Did Microsoft's Damage Control Change Your View Of Xbox One?
It had to happen, didn't it? But does that change your stance?
On the surface it should: Microsoft has announced today that its rescinding its controversial policies for the Xbox One. Specifically, the "24-hour online check-in" and the restriction of used games.
Now, it has been confirmed that next-gen Xbox will not impose any restrictions on pre-owned games; you can buy them, trade them in, and share them with your friends at your leisure. And after the initial system setup, you won't have to be connected online to play offline games. So, that's all good, right? Doesn't that change your viewpoint entirely? I mean, it's pretty similar to the PlayStation 4 now, right? Well, not so fast...
The Xbox One is still $100 more. Developers have been proclaiming their love of the PS4's architecture for months, several saying it's up to 50% more powerful than Microsoft's console. PlayStation Plus offers more in the way of valuable perks (in my eyes) with early access to betas, discounts and free games, cloud storage, etc. as compared to Xbox Live. The edge in exclusive software will inevitably fall in Sony's favor if it hasn't already. But above and beyond all that, can we really forget Microsoft's initial plan for their new system? Did that not say something?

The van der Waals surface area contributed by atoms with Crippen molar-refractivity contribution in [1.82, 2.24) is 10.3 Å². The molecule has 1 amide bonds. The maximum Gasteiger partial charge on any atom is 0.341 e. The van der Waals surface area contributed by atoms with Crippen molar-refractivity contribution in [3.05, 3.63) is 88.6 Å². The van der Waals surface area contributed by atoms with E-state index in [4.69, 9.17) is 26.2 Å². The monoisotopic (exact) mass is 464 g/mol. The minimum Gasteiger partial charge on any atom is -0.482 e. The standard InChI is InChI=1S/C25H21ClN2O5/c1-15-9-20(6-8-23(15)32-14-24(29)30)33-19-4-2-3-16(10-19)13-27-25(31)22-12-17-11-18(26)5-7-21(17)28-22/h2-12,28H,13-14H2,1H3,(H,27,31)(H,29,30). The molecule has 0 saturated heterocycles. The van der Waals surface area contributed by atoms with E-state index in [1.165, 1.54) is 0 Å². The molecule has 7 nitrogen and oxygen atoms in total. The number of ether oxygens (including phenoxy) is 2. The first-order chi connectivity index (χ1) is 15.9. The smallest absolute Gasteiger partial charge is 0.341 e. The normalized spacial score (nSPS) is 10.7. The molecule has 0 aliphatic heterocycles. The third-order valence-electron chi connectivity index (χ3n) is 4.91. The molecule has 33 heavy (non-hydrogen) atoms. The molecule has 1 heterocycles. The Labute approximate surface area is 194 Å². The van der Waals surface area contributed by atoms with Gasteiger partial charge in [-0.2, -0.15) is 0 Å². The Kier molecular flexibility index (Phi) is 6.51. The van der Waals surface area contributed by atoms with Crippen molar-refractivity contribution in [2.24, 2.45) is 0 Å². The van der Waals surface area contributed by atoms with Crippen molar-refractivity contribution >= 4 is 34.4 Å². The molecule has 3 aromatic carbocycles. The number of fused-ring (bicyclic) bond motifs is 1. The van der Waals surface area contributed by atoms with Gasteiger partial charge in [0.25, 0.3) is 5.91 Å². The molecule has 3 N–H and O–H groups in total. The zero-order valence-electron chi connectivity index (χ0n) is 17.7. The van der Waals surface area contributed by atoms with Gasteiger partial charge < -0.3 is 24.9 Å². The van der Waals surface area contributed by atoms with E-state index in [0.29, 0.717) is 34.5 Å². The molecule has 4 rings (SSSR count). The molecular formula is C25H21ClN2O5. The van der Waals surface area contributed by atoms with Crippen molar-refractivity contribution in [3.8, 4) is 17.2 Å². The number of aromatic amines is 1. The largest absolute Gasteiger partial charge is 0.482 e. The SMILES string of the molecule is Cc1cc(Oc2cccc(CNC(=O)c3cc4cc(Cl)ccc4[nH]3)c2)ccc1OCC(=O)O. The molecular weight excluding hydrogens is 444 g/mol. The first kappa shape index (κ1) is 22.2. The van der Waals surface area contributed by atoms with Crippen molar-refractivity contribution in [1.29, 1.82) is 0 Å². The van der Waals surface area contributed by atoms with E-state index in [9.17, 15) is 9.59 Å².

Did they listen to feedback or did they simply bow to immense consumer pressure? Is this really about pleasing your fans, or is it about panic and damage control? The original announcement showed such a shocking detachment; i.e., it proved to me that Microsoft knows little about what gamers really want and worse, that they don't really care. They lost me right then and there. They could package the Xbox One with a diamond-encrusted controller and I still wouldn't buy it now. ...well, okay, maybe I would then. But after hocking the controller, I'd return the system.
6/19/2013 9:03:16 PM Ben Dutka